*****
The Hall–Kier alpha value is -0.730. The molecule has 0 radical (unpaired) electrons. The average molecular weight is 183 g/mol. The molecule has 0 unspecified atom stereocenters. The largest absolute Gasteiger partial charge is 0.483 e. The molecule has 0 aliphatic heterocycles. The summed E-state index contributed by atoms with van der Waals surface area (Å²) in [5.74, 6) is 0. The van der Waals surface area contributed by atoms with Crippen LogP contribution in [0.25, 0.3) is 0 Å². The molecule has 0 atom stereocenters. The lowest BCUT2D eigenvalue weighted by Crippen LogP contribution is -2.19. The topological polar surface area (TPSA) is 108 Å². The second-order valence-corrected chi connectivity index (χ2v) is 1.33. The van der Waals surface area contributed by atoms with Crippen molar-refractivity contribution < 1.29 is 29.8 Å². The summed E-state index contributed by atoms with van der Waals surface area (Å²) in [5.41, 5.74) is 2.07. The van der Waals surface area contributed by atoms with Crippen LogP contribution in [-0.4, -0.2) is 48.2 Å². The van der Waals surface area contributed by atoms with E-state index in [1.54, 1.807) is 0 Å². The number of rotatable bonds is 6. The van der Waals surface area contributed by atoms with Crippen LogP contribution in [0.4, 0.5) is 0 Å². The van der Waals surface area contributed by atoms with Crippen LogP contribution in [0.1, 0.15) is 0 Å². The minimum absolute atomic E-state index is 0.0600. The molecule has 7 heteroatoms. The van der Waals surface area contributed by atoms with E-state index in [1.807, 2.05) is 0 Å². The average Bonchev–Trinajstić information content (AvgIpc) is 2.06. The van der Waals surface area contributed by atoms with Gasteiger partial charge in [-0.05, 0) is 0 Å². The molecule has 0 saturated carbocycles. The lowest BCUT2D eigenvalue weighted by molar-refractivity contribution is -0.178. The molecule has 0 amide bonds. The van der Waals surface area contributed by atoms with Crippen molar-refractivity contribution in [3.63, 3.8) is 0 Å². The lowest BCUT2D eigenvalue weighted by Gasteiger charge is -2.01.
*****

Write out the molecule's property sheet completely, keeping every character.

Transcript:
The Hall–Kier alpha value is -0.730. The molecule has 0 radical (unpaired) electrons. The average molecular weight is 183 g/mol. The molecule has 0 unspecified atom stereocenters. The largest absolute Gasteiger partial charge is 0.483 e. The molecule has 0 aliphatic heterocycles. The summed E-state index contributed by atoms with van der Waals surface area (Å²) in [5.74, 6) is 0. The van der Waals surface area contributed by atoms with Crippen LogP contribution in [0.25, 0.3) is 0 Å². The molecule has 0 atom stereocenters. The lowest BCUT2D eigenvalue weighted by Crippen LogP contribution is -2.19. The topological polar surface area (TPSA) is 108 Å². The second-order valence-corrected chi connectivity index (χ2v) is 1.33. The van der Waals surface area contributed by atoms with Crippen molar-refractivity contribution < 1.29 is 29.8 Å². The summed E-state index contributed by atoms with van der Waals surface area (Å²) in [5.41, 5.74) is 2.07. The van der Waals surface area contributed by atoms with Crippen LogP contribution in [-0.4, -0.2) is 48.2 Å². The van der Waals surface area contributed by atoms with E-state index in [1.54, 1.807) is 0 Å². The number of rotatable bonds is 6. The van der Waals surface area contributed by atoms with Crippen LogP contribution in [0.4, 0.5) is 0 Å². The van der Waals surface area contributed by atoms with Crippen LogP contribution in [0.1, 0.15) is 0 Å². The minimum absolute atomic E-state index is 0.0600. The molecule has 7 heteroatoms. The van der Waals surface area contributed by atoms with E-state index in [1.807, 2.05) is 0 Å². The average Bonchev–Trinajstić information content (AvgIpc) is 2.06. The van der Waals surface area contributed by atoms with Gasteiger partial charge in [-0.05, 0) is 0 Å². The molecule has 0 saturated carbocycles. The lowest BCUT2D eigenvalue weighted by molar-refractivity contribution is -0.178. The molecule has 0 amide bonds. The van der Waals surface area contributed by atoms with Crippen molar-refractivity contribution in [3.63, 3.8) is 0 Å². The lowest BCUT2D eigenvalue weighted by Gasteiger charge is -2.01.